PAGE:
Holistic Student Assessment (HSA)

General Information on the Measure
Purpose of the measure

The Holistic Student Assessment (HSA) uses student-self reports to measure and promote social and emotional development in young people. It can be used in both in-school and afterschool settings to provide educators, administrators, and other education professionals with information about students' strengths and challenges.

Main constructs measured

Cognitive competencies; Intrapersonal competencies; Interpersonal competencies

Applicable grade levels

Grades 4 and above

Publication year for the most recent version

2017

Year originally developed

2007

Related measures
Measure Administration
Respondent

Student

Method of administration

Digital

Number of items

61

Item format

Four-point Likert-type items

Administration time

10-20 minutes

Available languages

Amharic, Arabic, Bengali, Cape Verdean Creole, Chinese, English, German, Haitian Creole, Hmong, Karen, Nepali, Portuguese, Somali, Spanish, Vietnamese

Fee for use Fee charged by developer
Credentials required for administration

Developer requires that anyone who wishes to administer the HSA be trained on proper survey administration techniques.

Scoring
Overall score reporting

Normative scores by gender and/or age, percentage of strengths, percentage of challenges, average strengths and challenges per student, level of support need (three tiers), demographic information (age, gender, race/ethnicity, grade), change scores.

Subscore reporting

Seven to 14 scale scores are reported in three domains (resiliencies, relationships, learning and school engagement), depending on the length of the survey schools/programs selected.

Scoring procedures

Scores are calculated by the assessment developer using nationally representative norms based on a random stratified sample.

Interpretive information

Scores are norm-referenced and reported as either averages, strengths, or challenges for each student. Aggregated (school or program) data are also reported, and aggregated strengths and challenges are indicated in score reports.

Evidence of Technical Quality
Populations for which technical quality evidence has been collected

Recent validation used a sample of 5946 students in grades 5-12 from New York, Massachusetts, Michigan, Minnesota, and Maine (Malti et al., 2017).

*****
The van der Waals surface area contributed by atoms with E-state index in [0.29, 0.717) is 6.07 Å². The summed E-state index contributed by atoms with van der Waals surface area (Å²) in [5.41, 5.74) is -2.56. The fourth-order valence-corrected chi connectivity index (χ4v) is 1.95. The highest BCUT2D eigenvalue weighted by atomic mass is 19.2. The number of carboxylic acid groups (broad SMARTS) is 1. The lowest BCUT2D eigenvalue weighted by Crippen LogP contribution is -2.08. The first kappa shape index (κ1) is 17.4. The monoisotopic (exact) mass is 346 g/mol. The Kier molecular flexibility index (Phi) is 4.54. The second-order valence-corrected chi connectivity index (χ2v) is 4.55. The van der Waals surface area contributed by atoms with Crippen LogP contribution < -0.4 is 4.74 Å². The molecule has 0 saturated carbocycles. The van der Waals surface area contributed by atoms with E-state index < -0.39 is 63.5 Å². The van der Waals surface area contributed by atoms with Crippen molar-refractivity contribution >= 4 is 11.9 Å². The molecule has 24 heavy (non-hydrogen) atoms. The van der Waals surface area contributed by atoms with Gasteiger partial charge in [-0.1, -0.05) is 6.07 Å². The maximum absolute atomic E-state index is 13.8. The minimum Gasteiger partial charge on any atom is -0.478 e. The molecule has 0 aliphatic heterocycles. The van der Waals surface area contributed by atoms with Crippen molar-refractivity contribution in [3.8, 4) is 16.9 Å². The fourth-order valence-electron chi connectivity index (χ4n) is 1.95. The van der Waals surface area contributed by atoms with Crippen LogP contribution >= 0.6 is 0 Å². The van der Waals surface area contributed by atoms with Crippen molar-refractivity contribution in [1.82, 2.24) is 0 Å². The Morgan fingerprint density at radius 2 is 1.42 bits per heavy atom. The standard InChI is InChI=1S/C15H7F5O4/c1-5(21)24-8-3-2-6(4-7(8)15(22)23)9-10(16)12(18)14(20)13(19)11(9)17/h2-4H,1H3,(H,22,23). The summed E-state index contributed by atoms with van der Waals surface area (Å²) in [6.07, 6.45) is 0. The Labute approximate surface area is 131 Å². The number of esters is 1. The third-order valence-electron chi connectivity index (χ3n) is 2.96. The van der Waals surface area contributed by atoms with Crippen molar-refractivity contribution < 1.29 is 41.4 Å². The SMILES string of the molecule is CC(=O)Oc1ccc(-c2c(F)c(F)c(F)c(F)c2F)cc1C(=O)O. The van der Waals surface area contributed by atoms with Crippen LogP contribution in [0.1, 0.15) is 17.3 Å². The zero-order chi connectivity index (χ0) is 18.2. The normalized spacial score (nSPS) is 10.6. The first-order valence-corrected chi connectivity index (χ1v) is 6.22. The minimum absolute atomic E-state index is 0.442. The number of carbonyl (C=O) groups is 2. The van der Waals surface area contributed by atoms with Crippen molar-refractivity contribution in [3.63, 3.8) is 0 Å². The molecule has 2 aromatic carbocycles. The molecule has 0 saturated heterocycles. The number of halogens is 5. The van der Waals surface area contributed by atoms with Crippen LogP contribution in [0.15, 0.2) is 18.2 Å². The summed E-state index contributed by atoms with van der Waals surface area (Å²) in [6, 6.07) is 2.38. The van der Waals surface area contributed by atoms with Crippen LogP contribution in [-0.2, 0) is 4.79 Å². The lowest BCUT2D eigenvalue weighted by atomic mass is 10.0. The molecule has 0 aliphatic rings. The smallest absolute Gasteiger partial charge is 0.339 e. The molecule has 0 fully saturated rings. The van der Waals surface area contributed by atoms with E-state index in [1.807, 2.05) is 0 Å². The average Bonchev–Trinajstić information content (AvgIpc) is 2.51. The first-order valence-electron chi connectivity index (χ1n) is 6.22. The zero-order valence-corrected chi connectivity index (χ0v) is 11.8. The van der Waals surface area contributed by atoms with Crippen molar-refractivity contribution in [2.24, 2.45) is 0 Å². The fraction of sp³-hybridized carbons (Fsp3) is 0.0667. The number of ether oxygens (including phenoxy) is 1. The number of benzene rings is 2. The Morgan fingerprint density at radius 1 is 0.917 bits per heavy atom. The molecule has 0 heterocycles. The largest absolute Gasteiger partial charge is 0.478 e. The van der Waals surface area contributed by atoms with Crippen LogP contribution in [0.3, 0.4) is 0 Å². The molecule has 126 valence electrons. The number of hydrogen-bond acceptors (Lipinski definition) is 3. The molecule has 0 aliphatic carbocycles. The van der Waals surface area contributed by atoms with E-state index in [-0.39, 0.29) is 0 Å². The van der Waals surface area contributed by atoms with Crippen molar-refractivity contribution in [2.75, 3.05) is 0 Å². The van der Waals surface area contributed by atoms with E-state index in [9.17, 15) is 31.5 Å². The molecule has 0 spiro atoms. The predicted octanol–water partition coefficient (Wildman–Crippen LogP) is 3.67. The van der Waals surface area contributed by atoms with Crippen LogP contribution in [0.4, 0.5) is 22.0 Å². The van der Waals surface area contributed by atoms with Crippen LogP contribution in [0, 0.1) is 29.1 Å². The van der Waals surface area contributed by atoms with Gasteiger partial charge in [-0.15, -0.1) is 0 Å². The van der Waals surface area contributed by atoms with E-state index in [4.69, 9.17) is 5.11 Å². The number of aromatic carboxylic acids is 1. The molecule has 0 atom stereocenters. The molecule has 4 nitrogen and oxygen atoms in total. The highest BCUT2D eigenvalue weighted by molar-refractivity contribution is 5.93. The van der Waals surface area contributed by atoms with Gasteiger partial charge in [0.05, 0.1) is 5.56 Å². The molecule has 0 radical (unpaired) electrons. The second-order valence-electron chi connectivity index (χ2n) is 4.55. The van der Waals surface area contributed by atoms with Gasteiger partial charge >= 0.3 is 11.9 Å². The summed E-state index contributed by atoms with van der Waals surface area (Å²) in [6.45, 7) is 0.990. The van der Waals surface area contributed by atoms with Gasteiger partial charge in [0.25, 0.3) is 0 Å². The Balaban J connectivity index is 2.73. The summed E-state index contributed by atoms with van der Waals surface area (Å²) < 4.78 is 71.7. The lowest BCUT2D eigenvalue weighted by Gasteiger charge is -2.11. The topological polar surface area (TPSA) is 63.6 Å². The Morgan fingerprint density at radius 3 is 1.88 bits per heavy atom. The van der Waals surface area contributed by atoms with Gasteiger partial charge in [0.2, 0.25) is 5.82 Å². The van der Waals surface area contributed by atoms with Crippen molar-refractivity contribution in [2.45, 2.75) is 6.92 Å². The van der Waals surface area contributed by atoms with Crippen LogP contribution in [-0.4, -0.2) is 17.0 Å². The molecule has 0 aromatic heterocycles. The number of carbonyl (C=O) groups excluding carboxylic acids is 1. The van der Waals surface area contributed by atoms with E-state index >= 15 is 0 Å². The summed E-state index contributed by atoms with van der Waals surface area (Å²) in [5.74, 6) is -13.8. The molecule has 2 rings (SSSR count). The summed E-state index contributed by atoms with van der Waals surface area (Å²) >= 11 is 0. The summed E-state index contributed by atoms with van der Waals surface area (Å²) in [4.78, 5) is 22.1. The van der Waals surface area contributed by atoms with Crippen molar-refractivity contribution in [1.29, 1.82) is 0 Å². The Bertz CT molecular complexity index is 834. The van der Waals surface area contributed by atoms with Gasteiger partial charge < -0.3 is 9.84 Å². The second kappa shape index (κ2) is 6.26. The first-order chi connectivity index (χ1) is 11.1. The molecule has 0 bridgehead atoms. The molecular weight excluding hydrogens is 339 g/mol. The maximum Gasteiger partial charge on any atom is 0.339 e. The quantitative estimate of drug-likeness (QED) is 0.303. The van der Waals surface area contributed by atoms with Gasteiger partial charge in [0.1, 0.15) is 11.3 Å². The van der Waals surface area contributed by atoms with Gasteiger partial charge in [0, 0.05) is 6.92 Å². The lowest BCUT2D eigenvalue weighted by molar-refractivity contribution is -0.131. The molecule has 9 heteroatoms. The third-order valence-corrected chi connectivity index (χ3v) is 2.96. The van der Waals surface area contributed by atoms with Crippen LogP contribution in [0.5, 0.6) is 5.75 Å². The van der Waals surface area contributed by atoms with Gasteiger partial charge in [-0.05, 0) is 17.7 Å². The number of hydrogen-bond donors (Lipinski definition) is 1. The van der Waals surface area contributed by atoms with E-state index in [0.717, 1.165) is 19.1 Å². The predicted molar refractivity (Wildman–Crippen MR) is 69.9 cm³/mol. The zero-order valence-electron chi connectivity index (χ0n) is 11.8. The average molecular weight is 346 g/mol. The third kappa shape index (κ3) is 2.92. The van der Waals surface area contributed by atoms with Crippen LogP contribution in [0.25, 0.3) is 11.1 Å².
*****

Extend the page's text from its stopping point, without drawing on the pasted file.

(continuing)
The Holistic Student Assessment (HSA) standardization or normative sample is based on a stratified random sample of 9,000 male and female participants ages 9-19 years of age from a population of N=27,808 respondents in geographic locations where the HSA is in active use (Allen, Thomas, Triggs & Noam, 2017).

Reliability evidence

Congeneric reliability estimates based on latent variable models ranged from 0.68 to 0.89 (Allen et al., 2017).

Omega coefficients were estimated for seven scales (Reflection, Trust, Optimism, Empathy, Assertiveness, Action Orientation and Emotion Control). Estimates ranged from 0.76 to 0.91 (Malti, Zuffiano & Noam, 2017).

Validity evidence
Evidence based on content
Items adapted from the Resiliency Inventory, a previously established instrument (Noam & Goldstein, 1998).
Evidence based on response processes
No information is available in the references reviewed.
Evidence based on internal structure
Exploratory and Confirmatory Factor analyses were used to find evidence supporting subscales. No evidence was found for measurement invariance by gender, grade or race/ethnicity (Allen et al., 017; Malti, Zuffianò, & Noam, 2017).
Evidence based on relations with other variables
HSA scales correlate with measures of similar constructs on the Strength and Difficulties Questionnaire (Goodman, 1997) in the anticipated directions.
Locating the Measure
Obtaining a copy of the measure thepearinstitute.org
References

Allen, P. J., Thomas, K., Triggs, B., & Noam, G. "The Holistic Student Assessment (HSA) technical report," The PEAR Institute: Partnerships in Education and Resilience , Belmont, MA, 2017.

Noam, G., Malti, T., & Guhn, M. "From clinical-developmental theory to assessment: The Holistic Student Assessment tool," International Journal of Conflict and Violence, 6 (2), 2012, pp. 201–213.

Noam, G. G., & Goldstein, L. S. The resilience inventory (Unpublished protocol), 1998.

Goodman, R. , "The Strengths and Difficulties Questionnaire: a research note," Journal of child psychology and psychiatry, 38 (5), 1997, pp. 581–586.

Notes

This measure is also reviewed in the AWG Guide.

Measure summary updated October 29, 2018.